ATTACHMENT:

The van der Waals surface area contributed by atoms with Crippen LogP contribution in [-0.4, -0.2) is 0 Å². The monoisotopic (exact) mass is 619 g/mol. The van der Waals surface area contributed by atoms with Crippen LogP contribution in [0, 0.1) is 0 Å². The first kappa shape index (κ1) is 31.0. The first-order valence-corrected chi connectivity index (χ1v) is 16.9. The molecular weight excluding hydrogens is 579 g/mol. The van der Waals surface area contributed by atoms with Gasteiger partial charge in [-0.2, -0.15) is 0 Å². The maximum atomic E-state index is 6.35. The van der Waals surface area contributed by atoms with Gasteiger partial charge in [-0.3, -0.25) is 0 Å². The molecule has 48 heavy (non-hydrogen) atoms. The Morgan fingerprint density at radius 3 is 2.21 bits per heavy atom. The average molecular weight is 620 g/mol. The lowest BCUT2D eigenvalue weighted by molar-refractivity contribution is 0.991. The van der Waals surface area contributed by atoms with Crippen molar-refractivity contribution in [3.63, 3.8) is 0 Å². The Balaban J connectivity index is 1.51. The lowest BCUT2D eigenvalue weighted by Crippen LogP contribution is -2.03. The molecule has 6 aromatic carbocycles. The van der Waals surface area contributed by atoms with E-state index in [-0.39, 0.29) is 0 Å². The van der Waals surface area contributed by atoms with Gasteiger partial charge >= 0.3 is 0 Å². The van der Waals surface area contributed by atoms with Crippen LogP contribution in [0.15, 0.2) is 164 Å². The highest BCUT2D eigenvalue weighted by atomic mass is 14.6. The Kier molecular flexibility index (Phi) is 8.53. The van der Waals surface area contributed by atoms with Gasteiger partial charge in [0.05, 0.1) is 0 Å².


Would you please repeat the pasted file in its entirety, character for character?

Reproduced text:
The van der Waals surface area contributed by atoms with Crippen LogP contribution in [-0.4, -0.2) is 0 Å². The monoisotopic (exact) mass is 619 g/mol. The van der Waals surface area contributed by atoms with Crippen LogP contribution in [0, 0.1) is 0 Å². The first kappa shape index (κ1) is 31.0. The first-order valence-corrected chi connectivity index (χ1v) is 16.9. The molecular weight excluding hydrogens is 579 g/mol. The van der Waals surface area contributed by atoms with Gasteiger partial charge in [-0.2, -0.15) is 0 Å². The maximum atomic E-state index is 6.35. The van der Waals surface area contributed by atoms with Gasteiger partial charge in [-0.3, -0.25) is 0 Å². The molecule has 48 heavy (non-hydrogen) atoms. The Morgan fingerprint density at radius 3 is 2.21 bits per heavy atom. The average molecular weight is 620 g/mol. The lowest BCUT2D eigenvalue weighted by molar-refractivity contribution is 0.991. The van der Waals surface area contributed by atoms with Crippen molar-refractivity contribution in [3.63, 3.8) is 0 Å². The Balaban J connectivity index is 1.51. The lowest BCUT2D eigenvalue weighted by Crippen LogP contribution is -2.03. The molecule has 6 aromatic carbocycles. The van der Waals surface area contributed by atoms with E-state index in [-0.39, 0.29) is 0 Å². The van der Waals surface area contributed by atoms with Gasteiger partial charge >= 0.3 is 0 Å². The van der Waals surface area contributed by atoms with Crippen LogP contribution in [0.15, 0.2) is 164 Å². The highest BCUT2D eigenvalue weighted by atomic mass is 14.6. The Kier molecular flexibility index (Phi) is 8.53. The van der Waals surface area contributed by atoms with Gasteiger partial charge in [0.05, 0.1) is 0 Å².